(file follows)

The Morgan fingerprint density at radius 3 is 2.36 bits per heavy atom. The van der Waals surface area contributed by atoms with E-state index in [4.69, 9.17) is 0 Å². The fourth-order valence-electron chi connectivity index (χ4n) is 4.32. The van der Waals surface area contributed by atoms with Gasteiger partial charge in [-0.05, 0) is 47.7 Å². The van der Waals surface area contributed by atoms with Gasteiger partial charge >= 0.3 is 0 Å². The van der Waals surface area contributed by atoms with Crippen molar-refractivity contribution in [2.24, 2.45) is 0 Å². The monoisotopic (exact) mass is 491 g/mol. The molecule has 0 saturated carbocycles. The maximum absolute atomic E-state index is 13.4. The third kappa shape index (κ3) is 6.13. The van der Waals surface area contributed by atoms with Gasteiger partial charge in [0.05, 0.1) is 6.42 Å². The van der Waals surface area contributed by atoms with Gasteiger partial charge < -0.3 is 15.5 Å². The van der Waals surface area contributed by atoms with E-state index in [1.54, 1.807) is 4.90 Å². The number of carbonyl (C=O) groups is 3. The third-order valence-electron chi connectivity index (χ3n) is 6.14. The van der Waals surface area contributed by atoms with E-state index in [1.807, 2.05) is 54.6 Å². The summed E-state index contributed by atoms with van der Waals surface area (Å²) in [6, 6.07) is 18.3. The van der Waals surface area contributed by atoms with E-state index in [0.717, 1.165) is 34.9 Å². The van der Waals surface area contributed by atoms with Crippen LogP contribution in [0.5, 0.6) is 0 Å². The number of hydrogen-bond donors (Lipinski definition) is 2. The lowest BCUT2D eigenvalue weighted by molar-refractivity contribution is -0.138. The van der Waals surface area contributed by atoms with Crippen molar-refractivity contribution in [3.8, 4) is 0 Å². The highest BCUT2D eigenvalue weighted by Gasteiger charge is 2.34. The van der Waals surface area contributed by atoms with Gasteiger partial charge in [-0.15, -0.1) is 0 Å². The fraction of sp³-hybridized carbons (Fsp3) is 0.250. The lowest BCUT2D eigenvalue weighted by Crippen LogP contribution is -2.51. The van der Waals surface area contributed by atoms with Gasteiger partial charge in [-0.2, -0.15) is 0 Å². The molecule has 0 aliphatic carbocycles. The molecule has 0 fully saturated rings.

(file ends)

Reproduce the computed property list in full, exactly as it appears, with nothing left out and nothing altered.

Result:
The Morgan fingerprint density at radius 3 is 2.36 bits per heavy atom. The van der Waals surface area contributed by atoms with E-state index in [4.69, 9.17) is 0 Å². The fourth-order valence-electron chi connectivity index (χ4n) is 4.32. The van der Waals surface area contributed by atoms with Gasteiger partial charge in [-0.05, 0) is 47.7 Å². The van der Waals surface area contributed by atoms with Gasteiger partial charge >= 0.3 is 0 Å². The van der Waals surface area contributed by atoms with Crippen molar-refractivity contribution in [2.24, 2.45) is 0 Å². The monoisotopic (exact) mass is 491 g/mol. The molecule has 0 saturated carbocycles. The maximum absolute atomic E-state index is 13.4. The third kappa shape index (κ3) is 6.13. The van der Waals surface area contributed by atoms with Gasteiger partial charge in [0.05, 0.1) is 6.42 Å². The van der Waals surface area contributed by atoms with Gasteiger partial charge < -0.3 is 15.5 Å². The van der Waals surface area contributed by atoms with E-state index in [1.54, 1.807) is 4.90 Å². The number of carbonyl (C=O) groups is 3. The third-order valence-electron chi connectivity index (χ3n) is 6.14. The van der Waals surface area contributed by atoms with E-state index in [1.807, 2.05) is 54.6 Å². The summed E-state index contributed by atoms with van der Waals surface area (Å²) in [6, 6.07) is 18.3. The van der Waals surface area contributed by atoms with E-state index in [0.717, 1.165) is 34.9 Å². The van der Waals surface area contributed by atoms with Crippen LogP contribution in [0.5, 0.6) is 0 Å². The number of hydrogen-bond donors (Lipinski definition) is 2. The lowest BCUT2D eigenvalue weighted by molar-refractivity contribution is -0.138. The van der Waals surface area contributed by atoms with Crippen molar-refractivity contribution in [3.8, 4) is 0 Å². The highest BCUT2D eigenvalue weighted by Gasteiger charge is 2.34. The van der Waals surface area contributed by atoms with Gasteiger partial charge in [-0.15, -0.1) is 0 Å². The fraction of sp³-hybridized carbons (Fsp3) is 0.250. The lowest BCUT2D eigenvalue weighted by Crippen LogP contribution is -2.51. The van der Waals surface area contributed by atoms with Gasteiger partial charge in [-0.2, -0.15) is 0 Å². The molecule has 0 aliphatic carbocycles. The molecule has 0 fully saturated rings.